United States District Court, W.D. Tennessee, Western Division
TENIKA L. FONDREN, Plaintiff,
AMERICAN HOME SHIELD CORPORATION, Defendant.
H. MAYS, JR. UNITED STATES DISTRICT JUDGE
the Court is the Magistrate Judge's Report and
Recommendation (the “Report”), dated March 15,
2018. (ECF No. 31.) The Report recommends denying Defendant
American Home Shield Corporation's (“AHS”)
Motion to Dismiss Plaintiff Tenika L. Fondren's Complaint
or, in the Alternative, for a More Definite Statement (ECF
No. 28). (Id.) AHS has not objected, and the
deadline to do so has passed.
21, 2017, Fondren filed a pro se complaint against
AHS, alleging employment discrimination in violation of Title
VII of the Civil Rights Act of 1964, 42 U.S.C. §§
2000e et seq. (“Title VII”). (ECF No.
1.) Fondren served AHS on August 11, 2017, using a certified
process server. (See ECF No. 10.) The Affidavit of
Service signed by the process server states that a copy of
the summons and the complaint were served on Carissa Zahed,
who “is designated by law to accept service on behalf
of American Home Shield Corporation.” (Id. at
September 29, 2017, Fondren filed a motion for entry of
default for AHS's “failure to file a claim or
answer or otherwise defend with the court in this case as
required by law.” (ECF No. 14.) The Clerk entered
default against AHS on October 2, 2017. (ECF No. 15.)
October 9, 2017, AHS filed a Response to Plaintiff's
Motion for Default Judgment and Objection to Clerk's
Entry of Default, claiming that “AHS was never served
with a copy of Plaintiff's Complaint” because
Carissa Zahed is a representative at AHS's call center
and not an individual authorized to receive service of
process. (ECF No. 16.)
October 25, 2017, United States Magistrate Judge Diane K.
Vescovo construed AHS's response and objection as a
motion to set aside entry of default and granted the motion.
(ECF No. 21.) She also instructed Fondren “to re-serve
AHS or to request a waiver within thirty days. . . .”
October 30, 2017, Fondren filed an appeal of the Magistrate
Judge's order, arguing that the order misstated the date
on which Fondren responded to AHS's offer to waive
service of summons. (ECF No. 23.) The Court affirmed the
Magistrate Judge's order on November 22, 2017. (ECF No.
25.) The Court gave Fondren until December 22, 2017, to
comply with the Magistrate Judge's order. (Id.
at 114 n.1.)
served AHS on December 18, 2017, using a certified process
server. (ECF No. 27.) The Affidavit of Service signed by the
process server states that a copy of the summons and the
complaint were served on Kenya White, “HR - Operations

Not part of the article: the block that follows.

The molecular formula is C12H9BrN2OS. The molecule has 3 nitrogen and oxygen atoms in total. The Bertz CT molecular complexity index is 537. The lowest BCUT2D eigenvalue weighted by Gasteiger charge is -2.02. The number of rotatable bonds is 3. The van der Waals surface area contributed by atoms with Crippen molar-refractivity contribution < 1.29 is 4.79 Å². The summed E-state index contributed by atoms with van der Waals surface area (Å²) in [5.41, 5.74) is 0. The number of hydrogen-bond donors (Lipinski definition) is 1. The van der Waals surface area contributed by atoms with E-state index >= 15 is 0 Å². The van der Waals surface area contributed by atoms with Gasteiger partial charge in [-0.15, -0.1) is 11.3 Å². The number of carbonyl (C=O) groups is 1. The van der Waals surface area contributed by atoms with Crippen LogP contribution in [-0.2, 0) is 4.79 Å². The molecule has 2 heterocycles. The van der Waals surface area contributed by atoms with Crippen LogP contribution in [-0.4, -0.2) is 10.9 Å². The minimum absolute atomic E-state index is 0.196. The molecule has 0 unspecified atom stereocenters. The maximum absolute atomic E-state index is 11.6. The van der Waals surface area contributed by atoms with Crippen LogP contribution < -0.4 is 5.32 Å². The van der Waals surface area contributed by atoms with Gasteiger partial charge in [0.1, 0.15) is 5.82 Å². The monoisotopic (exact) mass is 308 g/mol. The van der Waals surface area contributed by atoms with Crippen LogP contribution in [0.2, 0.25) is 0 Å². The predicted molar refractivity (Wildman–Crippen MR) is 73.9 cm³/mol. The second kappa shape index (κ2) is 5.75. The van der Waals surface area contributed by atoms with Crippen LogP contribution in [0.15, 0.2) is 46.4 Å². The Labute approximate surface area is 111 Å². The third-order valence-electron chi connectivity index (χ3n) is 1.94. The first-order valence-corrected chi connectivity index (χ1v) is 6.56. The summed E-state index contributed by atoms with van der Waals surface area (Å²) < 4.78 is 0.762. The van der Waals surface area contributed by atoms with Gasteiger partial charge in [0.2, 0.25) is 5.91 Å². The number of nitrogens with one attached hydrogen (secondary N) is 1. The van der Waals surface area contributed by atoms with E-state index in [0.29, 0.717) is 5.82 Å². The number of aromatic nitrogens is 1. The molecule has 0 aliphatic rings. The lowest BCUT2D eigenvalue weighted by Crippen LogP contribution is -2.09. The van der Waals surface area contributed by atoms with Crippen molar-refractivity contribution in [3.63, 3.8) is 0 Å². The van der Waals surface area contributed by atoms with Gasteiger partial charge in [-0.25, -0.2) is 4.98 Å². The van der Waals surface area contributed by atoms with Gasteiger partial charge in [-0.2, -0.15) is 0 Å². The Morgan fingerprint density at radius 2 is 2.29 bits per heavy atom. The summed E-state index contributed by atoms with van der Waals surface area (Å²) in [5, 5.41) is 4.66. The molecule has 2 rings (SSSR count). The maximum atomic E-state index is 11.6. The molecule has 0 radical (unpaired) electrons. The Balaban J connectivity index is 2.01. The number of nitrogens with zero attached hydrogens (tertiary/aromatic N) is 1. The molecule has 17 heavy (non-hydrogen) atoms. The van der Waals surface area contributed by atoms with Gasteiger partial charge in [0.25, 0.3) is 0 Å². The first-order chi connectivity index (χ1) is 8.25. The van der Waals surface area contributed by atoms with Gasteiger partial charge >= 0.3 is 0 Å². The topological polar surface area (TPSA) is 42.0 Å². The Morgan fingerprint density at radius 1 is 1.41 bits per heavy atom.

Specialist” at AHS, “who stated [she is]
authorized to accept service for American Home Shield
Corporation. . . .” (ECF No. 29-2.)
January 10, 2018, AHS filed a Motion to Dismiss or, in the
Alternative, for a More Definite Statement. (ECF No. 28.) AHS
argues that Kenya White is not an individual authorized to
receive service of process. (Id. at 123.) AHS
alternatively asks that Fondren file a more definite
statement. (Id. at 129.) Fondren responded on
January 18, 2018. (ECF No. 29.)
March 15, 2018, the Magistrate Judge submitted the Report.
(ECF No. 31.) It recommends denying AHS's Motion to
Dismiss Plaintiff Tenika L. Fondren's Complaint or, in
the Alternative, for a More Definite Statement.
(Id.) AHS did not file an objection.
enacted 28 U.S.C. § 636 to relieve the burden on the
federal judiciary by permitting the assignment of
district-court duties to magistrate judges. See United
States v. Curtis, 237 F.3d 598, 602 (6th Cir. 2001)
(citing Gomez v. United States, 490 U.S. 858, 869-70
(1989)); see also Baker v. Peterson, 67 F. App'x
308, 310 (6th Cir. 2003). For dispositive matters,
“[t]he district judge must determine de novo any part
of the magistrate judge's disposition that has been
properly objected to.” See Fed.R.Civ.P.
72(b)(3); 28 U.S.C. § 636(b)(1). After reviewing the
evidence, the court is free to accept, reject, or modify the
magistrate judge's proposed findings or recommendations.
28 U.S.C. § 636(b)(1). The district court is not
required to review -- under a de novo or any other standard
-- those aspects of the report and recommendation to which no
objection is made. Thomas v. Arn, 474 U.S. 140, 150
(1985). The district court should adopt the magistrate
judge's findings and rulings to which no specific
objection is filed. Id. at 151.
not objected to the Report. Adoption of the Report is
warranted. See Arn, 474 U.S. at 150-51.
foregoing reasons, the Report is ADOPTED, and AHS's
Motion to Dismiss, or in the Alternative, for ...